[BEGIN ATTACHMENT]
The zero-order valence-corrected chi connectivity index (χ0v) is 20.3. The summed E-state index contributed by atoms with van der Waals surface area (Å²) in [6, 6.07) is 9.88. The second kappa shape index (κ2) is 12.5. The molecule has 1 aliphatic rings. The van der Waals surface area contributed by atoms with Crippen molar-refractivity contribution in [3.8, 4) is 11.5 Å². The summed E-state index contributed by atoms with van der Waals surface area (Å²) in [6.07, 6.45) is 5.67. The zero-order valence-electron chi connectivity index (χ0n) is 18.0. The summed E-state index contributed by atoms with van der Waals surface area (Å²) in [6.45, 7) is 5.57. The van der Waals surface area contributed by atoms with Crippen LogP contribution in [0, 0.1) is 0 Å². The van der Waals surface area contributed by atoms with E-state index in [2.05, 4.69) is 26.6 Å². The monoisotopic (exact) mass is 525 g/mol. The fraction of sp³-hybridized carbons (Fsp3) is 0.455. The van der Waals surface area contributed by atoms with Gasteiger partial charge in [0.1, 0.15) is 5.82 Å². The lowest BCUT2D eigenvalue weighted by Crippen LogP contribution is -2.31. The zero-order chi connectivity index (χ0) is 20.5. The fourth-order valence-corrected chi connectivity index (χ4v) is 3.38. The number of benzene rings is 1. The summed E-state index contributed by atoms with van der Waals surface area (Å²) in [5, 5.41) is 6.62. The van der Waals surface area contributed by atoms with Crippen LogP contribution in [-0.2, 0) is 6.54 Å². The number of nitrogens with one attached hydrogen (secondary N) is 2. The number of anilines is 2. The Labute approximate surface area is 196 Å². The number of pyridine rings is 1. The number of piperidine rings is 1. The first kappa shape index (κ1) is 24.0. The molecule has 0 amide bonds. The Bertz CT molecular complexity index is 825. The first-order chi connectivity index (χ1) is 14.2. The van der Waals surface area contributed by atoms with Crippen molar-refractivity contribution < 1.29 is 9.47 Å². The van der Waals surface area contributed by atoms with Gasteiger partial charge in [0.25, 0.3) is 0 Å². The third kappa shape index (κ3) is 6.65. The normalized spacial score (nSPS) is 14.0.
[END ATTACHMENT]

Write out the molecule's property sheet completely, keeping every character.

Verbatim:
The zero-order valence-corrected chi connectivity index (χ0v) is 20.3. The summed E-state index contributed by atoms with van der Waals surface area (Å²) in [6, 6.07) is 9.88. The second kappa shape index (κ2) is 12.5. The molecule has 1 aliphatic rings. The van der Waals surface area contributed by atoms with Crippen molar-refractivity contribution in [3.8, 4) is 11.5 Å². The summed E-state index contributed by atoms with van der Waals surface area (Å²) in [6.07, 6.45) is 5.67. The zero-order valence-electron chi connectivity index (χ0n) is 18.0. The summed E-state index contributed by atoms with van der Waals surface area (Å²) in [6.45, 7) is 5.57. The van der Waals surface area contributed by atoms with Crippen LogP contribution in [0, 0.1) is 0 Å². The van der Waals surface area contributed by atoms with E-state index in [2.05, 4.69) is 26.6 Å². The monoisotopic (exact) mass is 525 g/mol. The fraction of sp³-hybridized carbons (Fsp3) is 0.455. The van der Waals surface area contributed by atoms with Gasteiger partial charge in [0.1, 0.15) is 5.82 Å². The lowest BCUT2D eigenvalue weighted by Crippen LogP contribution is -2.31. The zero-order chi connectivity index (χ0) is 20.5. The fourth-order valence-corrected chi connectivity index (χ4v) is 3.38. The number of benzene rings is 1. The summed E-state index contributed by atoms with van der Waals surface area (Å²) in [5, 5.41) is 6.62. The van der Waals surface area contributed by atoms with Crippen LogP contribution in [-0.2, 0) is 6.54 Å². The number of nitrogens with one attached hydrogen (secondary N) is 2. The number of anilines is 2. The Labute approximate surface area is 196 Å². The number of pyridine rings is 1. The number of piperidine rings is 1. The first kappa shape index (κ1) is 24.0. The molecule has 0 amide bonds. The Bertz CT molecular complexity index is 825. The first-order chi connectivity index (χ1) is 14.2. The van der Waals surface area contributed by atoms with Crippen molar-refractivity contribution < 1.29 is 9.47 Å². The van der Waals surface area contributed by atoms with Gasteiger partial charge in [0.25, 0.3) is 0 Å². The third kappa shape index (κ3) is 6.65. The normalized spacial score (nSPS) is 14.0.